Heidenescher: Tenure protects lousy professors

Joe Heidenescher, Associate Community Editor

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This column is paired with a counterargument called “Tenure is worth protecting” by Colleen Anderson.

The University of Toledo is a mixed handbag of professors. I have had wonderful and insightful professors, but I have also had professors that should have retired years, or even decades ago.

This coming year a wave of retirements is finally shaking up UT. The administration has begun a faculty hiring plan to replace a considerable amount of retiring professors next year.

This exodus of senior professors is long overdue. Over time it is very easy for senior, tenured professors to become complacent, stagnant and outdated. A serious problem begins to arise — tenure policy protects bad professors.

In Ohio state law, tenure does not exist, but at UT professors are granted tenure after a review and probation period usually lasting six years.

Tenure provides professors with a colossal amount of job security; they cannot be fired except for “just cause” or “due process.”

Therefore, if a professor does a good job after six years, they are granted with the ability to not be fired without “good cause.”

In tenure policy, being an unsatisfactory or atrocious professor is not “just cause.”

In order to terminate tenure, one must have broken the law, violated their contract, become ill or become unprofessionally insubordinate.

When professors violate their terms, they face a tenure termination hearing — where they have the chance to prove their innocence. Even if they did something awful, they are still entitled to due process, whereas untenured teachers are not.

In Ohio, tenure termination battles surface in courts every so many years. The problem is always the same. A professor acted unprofessionally, but tenure continues to protect his or her job.

According to an NPR story published in 2012, a professor at Bowling Green State University told his students that he was going to shoot them in 2005. After months of legal battles, BGSU was unable to fire the professor due to his tenure contract, and BGSU ended up paying thousands of dollars to the professor for being “wrongly” suspended.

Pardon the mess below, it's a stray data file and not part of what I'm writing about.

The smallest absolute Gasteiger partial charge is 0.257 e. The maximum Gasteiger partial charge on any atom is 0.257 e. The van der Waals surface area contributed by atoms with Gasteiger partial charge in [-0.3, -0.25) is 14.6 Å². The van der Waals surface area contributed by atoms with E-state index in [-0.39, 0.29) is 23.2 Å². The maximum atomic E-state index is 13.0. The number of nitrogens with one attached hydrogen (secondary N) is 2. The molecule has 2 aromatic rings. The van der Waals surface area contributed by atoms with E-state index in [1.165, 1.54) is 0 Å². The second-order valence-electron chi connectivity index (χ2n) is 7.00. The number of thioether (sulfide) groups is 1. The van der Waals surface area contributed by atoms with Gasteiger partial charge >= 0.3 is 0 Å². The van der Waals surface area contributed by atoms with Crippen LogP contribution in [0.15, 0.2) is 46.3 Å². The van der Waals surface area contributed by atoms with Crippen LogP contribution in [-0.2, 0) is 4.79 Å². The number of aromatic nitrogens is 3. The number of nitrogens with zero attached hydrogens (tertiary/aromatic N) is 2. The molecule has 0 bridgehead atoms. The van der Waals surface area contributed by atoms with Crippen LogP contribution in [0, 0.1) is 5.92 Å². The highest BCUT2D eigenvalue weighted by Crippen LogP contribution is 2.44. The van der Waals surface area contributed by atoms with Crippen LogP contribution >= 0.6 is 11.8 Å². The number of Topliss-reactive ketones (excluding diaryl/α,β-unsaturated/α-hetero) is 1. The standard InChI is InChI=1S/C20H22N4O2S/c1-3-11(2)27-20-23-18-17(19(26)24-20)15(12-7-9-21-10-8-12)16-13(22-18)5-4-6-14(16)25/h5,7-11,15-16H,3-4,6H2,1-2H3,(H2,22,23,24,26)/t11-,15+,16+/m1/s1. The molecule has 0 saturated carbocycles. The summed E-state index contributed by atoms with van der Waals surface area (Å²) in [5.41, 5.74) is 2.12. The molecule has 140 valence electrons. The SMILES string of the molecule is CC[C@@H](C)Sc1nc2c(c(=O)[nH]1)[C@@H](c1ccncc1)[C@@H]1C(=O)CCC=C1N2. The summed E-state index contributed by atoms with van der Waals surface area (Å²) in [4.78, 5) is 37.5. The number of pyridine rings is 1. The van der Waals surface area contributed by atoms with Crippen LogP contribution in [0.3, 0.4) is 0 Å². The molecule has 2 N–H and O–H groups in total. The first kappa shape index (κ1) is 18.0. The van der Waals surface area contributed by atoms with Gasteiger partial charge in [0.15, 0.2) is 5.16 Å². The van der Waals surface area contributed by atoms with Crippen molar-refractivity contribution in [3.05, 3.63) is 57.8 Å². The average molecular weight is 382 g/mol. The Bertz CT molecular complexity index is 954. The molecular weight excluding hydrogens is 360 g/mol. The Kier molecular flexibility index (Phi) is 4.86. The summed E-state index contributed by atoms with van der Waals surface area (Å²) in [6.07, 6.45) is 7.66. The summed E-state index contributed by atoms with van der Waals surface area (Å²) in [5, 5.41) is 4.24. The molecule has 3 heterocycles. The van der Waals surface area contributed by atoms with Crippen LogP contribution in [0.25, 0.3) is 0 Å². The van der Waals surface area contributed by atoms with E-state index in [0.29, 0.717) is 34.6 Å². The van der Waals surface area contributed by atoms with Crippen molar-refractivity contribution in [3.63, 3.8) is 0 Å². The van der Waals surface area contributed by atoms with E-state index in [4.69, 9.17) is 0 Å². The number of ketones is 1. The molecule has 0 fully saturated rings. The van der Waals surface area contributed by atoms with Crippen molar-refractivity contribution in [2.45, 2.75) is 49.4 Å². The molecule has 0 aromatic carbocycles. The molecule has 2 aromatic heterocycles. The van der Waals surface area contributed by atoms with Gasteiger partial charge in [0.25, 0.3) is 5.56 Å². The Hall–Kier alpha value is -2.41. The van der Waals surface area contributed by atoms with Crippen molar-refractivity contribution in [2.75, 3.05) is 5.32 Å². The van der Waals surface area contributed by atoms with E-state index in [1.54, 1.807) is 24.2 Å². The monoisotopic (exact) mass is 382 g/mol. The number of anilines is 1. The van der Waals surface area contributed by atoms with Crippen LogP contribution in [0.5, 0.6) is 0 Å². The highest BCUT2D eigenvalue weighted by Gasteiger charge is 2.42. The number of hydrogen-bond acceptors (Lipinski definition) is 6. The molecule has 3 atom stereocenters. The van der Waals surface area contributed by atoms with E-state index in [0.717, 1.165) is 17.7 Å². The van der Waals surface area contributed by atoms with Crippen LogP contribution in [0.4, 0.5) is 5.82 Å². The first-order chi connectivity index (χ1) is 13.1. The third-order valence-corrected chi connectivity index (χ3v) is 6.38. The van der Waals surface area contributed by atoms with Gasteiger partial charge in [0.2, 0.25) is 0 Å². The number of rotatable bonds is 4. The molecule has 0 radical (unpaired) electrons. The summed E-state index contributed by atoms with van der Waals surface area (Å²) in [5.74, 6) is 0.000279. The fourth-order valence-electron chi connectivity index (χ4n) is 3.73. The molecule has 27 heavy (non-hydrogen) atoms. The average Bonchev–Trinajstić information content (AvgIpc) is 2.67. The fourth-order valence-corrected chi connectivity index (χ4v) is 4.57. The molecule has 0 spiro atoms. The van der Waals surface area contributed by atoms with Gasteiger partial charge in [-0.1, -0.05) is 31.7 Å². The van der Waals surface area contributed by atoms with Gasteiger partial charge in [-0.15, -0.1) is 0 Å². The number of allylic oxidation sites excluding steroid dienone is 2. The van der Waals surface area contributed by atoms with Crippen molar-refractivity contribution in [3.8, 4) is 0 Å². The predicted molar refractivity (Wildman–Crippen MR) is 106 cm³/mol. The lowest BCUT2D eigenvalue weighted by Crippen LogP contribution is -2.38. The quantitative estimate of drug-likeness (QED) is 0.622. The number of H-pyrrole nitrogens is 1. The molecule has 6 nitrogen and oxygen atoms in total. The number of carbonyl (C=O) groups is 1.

What is the result for universities that try to fire professors and can’t?

Tenure becomes outrageously costly for universities.

When a tenured professor is accused of a wrongdoing justified by termination, the university has to fight with unions, lawyers and courts to fire a professor. Whether the university succeeds or fails, it still costs thousands of dollars in court.

This process might save some professors from being “wrongly” fired, but if the professor did their job correctly and efficiently, then there is no reason they need protection.

Instead, tenure ends up protecting the lousy professors, while the good professors don’t need it.

In addition to the cost to universities, tenure tends to favor professors with higher seniority. Professors with tenure are usually able to escape sweeping cuts to faculty because they have more seniority.

In many cases, the professors who were last hired end up being the first fired. This layoff system ignores the effectiveness of the professors and their skill levels.

Let’s face it, there are many brand new professors that are much better at teaching than some of the senior professors. Tenure ignores actual professorial merit and considers length of employment the only variable worth measuring.

This is disturbingly unfair to low seniority professors, but it is also wildly unfair to students who value their education.

As a student at UT, I would much rather take a class with a newly graduated professor who knows how to teach well than a professor who has taught for 30 years whose teaching has turned stale.

The tenure system harbors dozens of professors guilty of being dreadful, and it’s not fair.

What happens when a lawyer gets rusty? They fall out of courts. What happens when doctors get rusty? They stop practicing.

There is no tenure for them. They have to constantly perform, and perform well.

There should be no difference between doctors, lawyers and professors. Each one is tasked with being skilled in their field; the welfare of other people depends on their level of skill.

Tenure fosters a sense of complacency in professors. At a postsecondary institution innovation should be constantly cultivated to promote higher education; it’s the only way to learn and advance.

Professors retiring this year means UT could attract some new and intelligent professors to a school that is always going to be changing.

My hope for the future is that tenure is eliminated for good so UT can constantly attract innovative thinkers to teach our generation competently. Nothing would make me happier than to see outstanding professors replacing the archaic ones.

There will be some genuinely good professors that retire and they will be sorely missed, but I will not be sad to see how many wonderful teachers UT could attract for next year.

And if they end up not being superb teachers — don’t give them tenure.

Joe Heidenescher is a second-year majoring in English, and is the associate Community editor at The Independent Collegian.

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Heidenescher: Tenure protects lousy professors